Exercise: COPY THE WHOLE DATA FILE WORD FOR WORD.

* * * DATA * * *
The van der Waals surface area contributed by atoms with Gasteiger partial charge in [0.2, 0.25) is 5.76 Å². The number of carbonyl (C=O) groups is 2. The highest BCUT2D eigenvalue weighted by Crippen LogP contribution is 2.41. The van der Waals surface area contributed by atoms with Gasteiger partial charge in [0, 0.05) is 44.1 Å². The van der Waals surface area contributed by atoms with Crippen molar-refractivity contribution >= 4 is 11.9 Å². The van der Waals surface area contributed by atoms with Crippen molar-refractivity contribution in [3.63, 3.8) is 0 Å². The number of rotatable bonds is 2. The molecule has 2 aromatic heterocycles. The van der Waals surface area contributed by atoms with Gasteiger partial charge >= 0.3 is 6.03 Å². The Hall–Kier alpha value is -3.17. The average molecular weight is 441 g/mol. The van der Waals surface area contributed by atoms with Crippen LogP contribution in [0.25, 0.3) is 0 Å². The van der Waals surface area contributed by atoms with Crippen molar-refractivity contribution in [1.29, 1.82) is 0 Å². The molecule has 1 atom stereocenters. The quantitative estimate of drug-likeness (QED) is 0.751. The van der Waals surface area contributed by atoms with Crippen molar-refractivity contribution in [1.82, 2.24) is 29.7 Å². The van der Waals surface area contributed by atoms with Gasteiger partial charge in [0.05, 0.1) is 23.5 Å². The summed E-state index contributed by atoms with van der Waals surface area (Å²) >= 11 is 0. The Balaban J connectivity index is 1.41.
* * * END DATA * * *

The van der Waals surface area contributed by atoms with Gasteiger partial charge in [0.2, 0.25) is 5.76 Å². The number of carbonyl (C=O) groups is 2. The highest BCUT2D eigenvalue weighted by Crippen LogP contribution is 2.41. The van der Waals surface area contributed by atoms with Gasteiger partial charge in [0, 0.05) is 44.1 Å². The van der Waals surface area contributed by atoms with Crippen molar-refractivity contribution >= 4 is 11.9 Å². The van der Waals surface area contributed by atoms with Crippen molar-refractivity contribution in [3.63, 3.8) is 0 Å². The number of rotatable bonds is 2. The molecule has 2 aromatic heterocycles. The van der Waals surface area contributed by atoms with Gasteiger partial charge >= 0.3 is 6.03 Å². The Hall–Kier alpha value is -3.17. The average molecular weight is 441 g/mol. The van der Waals surface area contributed by atoms with Crippen LogP contribution in [0.25, 0.3) is 0 Å². The van der Waals surface area contributed by atoms with Crippen molar-refractivity contribution in [1.29, 1.82) is 0 Å². The molecule has 1 atom stereocenters. The quantitative estimate of drug-likeness (QED) is 0.751. The van der Waals surface area contributed by atoms with Crippen molar-refractivity contribution in [1.82, 2.24) is 29.7 Å². The van der Waals surface area contributed by atoms with Gasteiger partial charge in [0.05, 0.1) is 23.5 Å². The summed E-state index contributed by atoms with van der Waals surface area (Å²) >= 11 is 0. The Balaban J connectivity index is 1.41.